• IcosNet
  • Smart link Communication


Table of Contents

1. Key statistics
1.1 Country overview
2. Telecommunications market
2.1 Historical overview
2.2 Market analysis
3. Regulatory environment
3.1 Historical overview
3.2 Law of 2000
3.3 Regulatory authority
3.4 Emerging cybercrime legislation
3.5 Telecom sector liberalisation
3.6 Interconnection
3.7 Access
4. Fixed network operators
4.1 Overview
4.2 Algerie Telecom
4.2.1 Privatisation
4.2.2 Wireless Local Loop (WLL)
4.2.3 National backbone network
4.2.4 Domestic satellite network
4.2.5 Next Generation Networks (NGN)
4.2.6 Fibre-to-the-Premises (FttP), Triple Play
4.3 Lacom (CAT, defunct)
5. Telecommunications infrastructure
5.1 National infrastructure
5.1.1 Algerie Telecom
5.1.2 AETC
5.1.3 CITA
5.2 International infrastructure
6. Broadband market
6.1 Introduction and statistical overview
6.1.1 Forecasts - broadband subscribers - 2015; 2017; 2020
6.1.2 Internet cafes
6.1.3 PC penetration
6.2 Digital Subscriber Line (DSL) networks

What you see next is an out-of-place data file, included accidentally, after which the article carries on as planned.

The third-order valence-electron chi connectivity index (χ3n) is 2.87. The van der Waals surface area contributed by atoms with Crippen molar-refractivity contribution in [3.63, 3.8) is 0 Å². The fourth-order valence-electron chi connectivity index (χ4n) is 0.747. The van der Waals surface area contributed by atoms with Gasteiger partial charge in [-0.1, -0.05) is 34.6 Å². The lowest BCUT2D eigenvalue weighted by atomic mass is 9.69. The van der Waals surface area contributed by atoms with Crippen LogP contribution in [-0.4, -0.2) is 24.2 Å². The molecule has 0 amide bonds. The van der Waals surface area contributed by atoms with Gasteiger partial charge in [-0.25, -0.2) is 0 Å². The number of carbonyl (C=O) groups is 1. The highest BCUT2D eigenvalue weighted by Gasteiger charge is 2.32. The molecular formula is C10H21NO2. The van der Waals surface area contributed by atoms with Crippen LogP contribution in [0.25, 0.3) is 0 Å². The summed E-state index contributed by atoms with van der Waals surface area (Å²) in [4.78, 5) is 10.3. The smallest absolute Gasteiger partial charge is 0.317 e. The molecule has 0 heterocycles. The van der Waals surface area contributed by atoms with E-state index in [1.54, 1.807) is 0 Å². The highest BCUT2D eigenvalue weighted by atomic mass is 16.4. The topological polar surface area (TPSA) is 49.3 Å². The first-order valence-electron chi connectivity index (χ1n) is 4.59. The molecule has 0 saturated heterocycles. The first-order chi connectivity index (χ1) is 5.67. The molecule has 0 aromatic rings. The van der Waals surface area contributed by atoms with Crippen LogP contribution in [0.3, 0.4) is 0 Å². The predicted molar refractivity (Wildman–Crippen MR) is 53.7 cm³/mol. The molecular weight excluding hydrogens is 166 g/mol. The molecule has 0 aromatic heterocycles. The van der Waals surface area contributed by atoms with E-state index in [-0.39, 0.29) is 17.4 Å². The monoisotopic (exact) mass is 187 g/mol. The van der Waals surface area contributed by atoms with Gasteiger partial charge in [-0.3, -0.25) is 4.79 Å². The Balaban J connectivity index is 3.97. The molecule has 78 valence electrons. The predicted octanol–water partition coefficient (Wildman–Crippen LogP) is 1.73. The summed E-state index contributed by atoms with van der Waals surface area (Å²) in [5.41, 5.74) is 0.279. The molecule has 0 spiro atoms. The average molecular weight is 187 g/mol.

6.2.1 Djaweb
6.2.2 EEPAD
6.2.3 Swan Informatique, Satlinker
6.2.4 IcosNet
6.2.5 Smart Link Communication (SLC)
6.2.6 Lacom (defunct)
6.3 Other fixed broadband services
6.3.1 Wireless broadband
7. Digital media
7.1 Voice over Internet Protocol (VoIP)
7.2 Bundled services
8. Digital economy
8.1 E-learning
8.2 Academic sector
8.3 E-health
8.4 E-government
8.5 E-payments
8.6 Blogs
8.7 Facebook and LinkedIn
9. Mobile communications
9.1 Market analysis
9.2 Mobile statistics
9.2.1 General statistics
9.2.2 ARPU
9.2.3 Mobile data
9.2.4 Mobile broadband
9.2.5 Forecast - mobile subscribers - 2015; 2017; 2020
9.3 Regulatory issues
9.3.1 Registration of subscriber details
9.3.2 Interconnection
9.4 Mobile infrastructure
9.4.1 Introduction
9.4.2 Digital networks
9.4.3 Other infrastructure developments
9.5 Major mobile operators
9.5.1 Algerie Telecom (Mobilis)
9.5.2 Omnium Telecom Algerie (Djezzy)
9.5.3 Wataniya Telecom (Nedjma, Ooredoo)
9.6 Mobile handsets
Table 1 - Country statistics Algeria - 2015 (e)
Table 2 - Fixed-line network statistics - 2015 (e)
Table 3 - Internet provider statistics - 2015
Table 4 - Internet user statistics - 2015 (e)
Table 5 - Mobile statistics - 2015 (e)
Table 6 - National telecommunications authority
Table 7 - Social Media statistics - 2012
Table 8 - Telephony market revenue by service (DZD) - 2000 - 2014